In the past, I hadn’t ever paid a whole lot of attention to the Magpul MS series slings for a variety of reasons. I’m not a fan of single point slings so the MS 2/3’s 2 to 1 point convertibility was of no use to me, nor were the hooks/clips/rings that went along with the convertibility. I also never cared for the loop pull sling length adjuster as it always seemed to be a snag hazard. Combine that with a price slightly higher than your basic BlueForce Gear Vickers sling and the Magpul slings didn’t make my radar.
That changed recently while ordering some AR parts from one of my go to AR parts vendors. In need of another sling, I clicked on their sling page. Seeing they didn’t carry my standby BFG Vickers sling, but wanting to order everything from one place to save on shipping, I checked out the other slings available. That’s when I noticed Magpul had introduced another sling called the MS1. Upon seeing it was a dedicated 2 point sling lacking all the hooks/snaps/rings, the loop pull had been replaced by a plastic slider, and it was priced quite economically I thought what the hell, let’s try it out.
Upon receiving the sling I found it to be a fairly straightforward 2 point design featuring the sling strap, three tri sliders and the plastic length adjuster. It seems well made and the stitching looks good. A digital scale shows it to weigh 5.9 oz not counting the Magpul Paraclip I added. Also immediately apparent upon handling the MS1 is the strap is made of a much softer and more flexible material than the BFG Vickers sling.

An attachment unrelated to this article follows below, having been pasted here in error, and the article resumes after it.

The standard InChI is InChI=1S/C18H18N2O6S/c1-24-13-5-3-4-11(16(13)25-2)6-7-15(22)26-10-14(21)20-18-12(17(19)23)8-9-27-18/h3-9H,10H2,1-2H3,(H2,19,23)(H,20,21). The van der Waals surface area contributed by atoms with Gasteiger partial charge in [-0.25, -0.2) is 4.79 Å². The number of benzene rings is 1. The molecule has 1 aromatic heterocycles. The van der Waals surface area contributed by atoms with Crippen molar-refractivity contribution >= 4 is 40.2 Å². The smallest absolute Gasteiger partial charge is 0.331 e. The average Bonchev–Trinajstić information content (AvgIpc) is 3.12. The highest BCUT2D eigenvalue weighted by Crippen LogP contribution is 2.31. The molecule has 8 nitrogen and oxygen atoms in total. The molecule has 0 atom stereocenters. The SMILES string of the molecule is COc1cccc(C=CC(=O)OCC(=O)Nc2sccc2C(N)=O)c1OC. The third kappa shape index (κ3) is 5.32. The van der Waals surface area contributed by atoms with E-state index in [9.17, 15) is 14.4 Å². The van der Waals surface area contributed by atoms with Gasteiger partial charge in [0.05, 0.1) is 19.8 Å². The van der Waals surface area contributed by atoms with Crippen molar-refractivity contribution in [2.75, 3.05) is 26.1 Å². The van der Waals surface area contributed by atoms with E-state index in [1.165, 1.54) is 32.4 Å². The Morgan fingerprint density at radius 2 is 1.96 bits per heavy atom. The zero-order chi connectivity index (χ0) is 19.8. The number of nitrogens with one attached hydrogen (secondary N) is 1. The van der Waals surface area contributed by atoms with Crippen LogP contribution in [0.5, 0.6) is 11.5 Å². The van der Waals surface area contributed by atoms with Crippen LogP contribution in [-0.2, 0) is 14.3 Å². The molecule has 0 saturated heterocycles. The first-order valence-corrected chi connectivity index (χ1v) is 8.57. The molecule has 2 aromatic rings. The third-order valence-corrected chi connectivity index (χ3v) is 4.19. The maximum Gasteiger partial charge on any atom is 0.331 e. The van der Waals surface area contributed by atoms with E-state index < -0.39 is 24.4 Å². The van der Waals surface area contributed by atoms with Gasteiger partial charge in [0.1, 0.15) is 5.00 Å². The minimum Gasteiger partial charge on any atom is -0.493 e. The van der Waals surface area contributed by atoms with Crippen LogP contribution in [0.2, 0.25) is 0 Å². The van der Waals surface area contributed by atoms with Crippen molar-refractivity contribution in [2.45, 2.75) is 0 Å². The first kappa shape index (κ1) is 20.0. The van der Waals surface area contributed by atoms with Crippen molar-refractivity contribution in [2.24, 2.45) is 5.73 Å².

At 1.5″ wide the MS1 is also slightly wider than the BFG Vickers, with its 1.25″ width.
I added the Magpul Paraclip as an interim way to attach the front of the sling to the rifle until I get around to putting a rail on it. As you can see I clip it to the factory front sling swivel. It’s a quick and dirty way to attach the sling with a side mount orientation and not too much rattle. It you’re ever in need of some type of hook or clip sling attachment I’d recommend trying them out.
I’ve been using the sling for over a month now and have been pleased with its performance. The sling material doesn’t seem to bind, catch, or twist when donning/doffing or adjusting the sling. The length adjuster slides very smoothly, to the point I questioned if it would always hold tension or if I would find the sling slowly lengthening itself under weight. So far this has not been the case and the sling length adjuster has always held tight no matter its position. I will update if this starts becoming an issue.
In summary while I wouldn’t necessarily say the MS1 is better than any other sling out there I would definitely say it is a solid choice and should be considered if you’re in the market for a sling. I plan on picking up a few more.
Several months ago I had the opportunity to meet Joe Chetwood, owner of Crusader Weaponry (crusaderweaponry.com). He had moved into my neighborhood and as we both have a passion for firearms, we naturally ended up meeting each other. I met with Joe at his home on several occasions to talk about the Broadsword and Crusader Weaponry products. One thing led to another and I was soon in possession of the Crusader Weaponry Broadsword .308/7.62 Carbine. From the second you hear Crusader Weaponry’s name, see the Crusader Shield marking etched on the side of the Broadsword, you feel like the paladin of old. The Broadsword channels an era when knights wielded the broadsword, to strike powerful blows to the enemies of righteousness and honor. As I spent time with the Broadsword, I found it to be the modern day, hard hitting, dispenser of .308 justice it was built to be.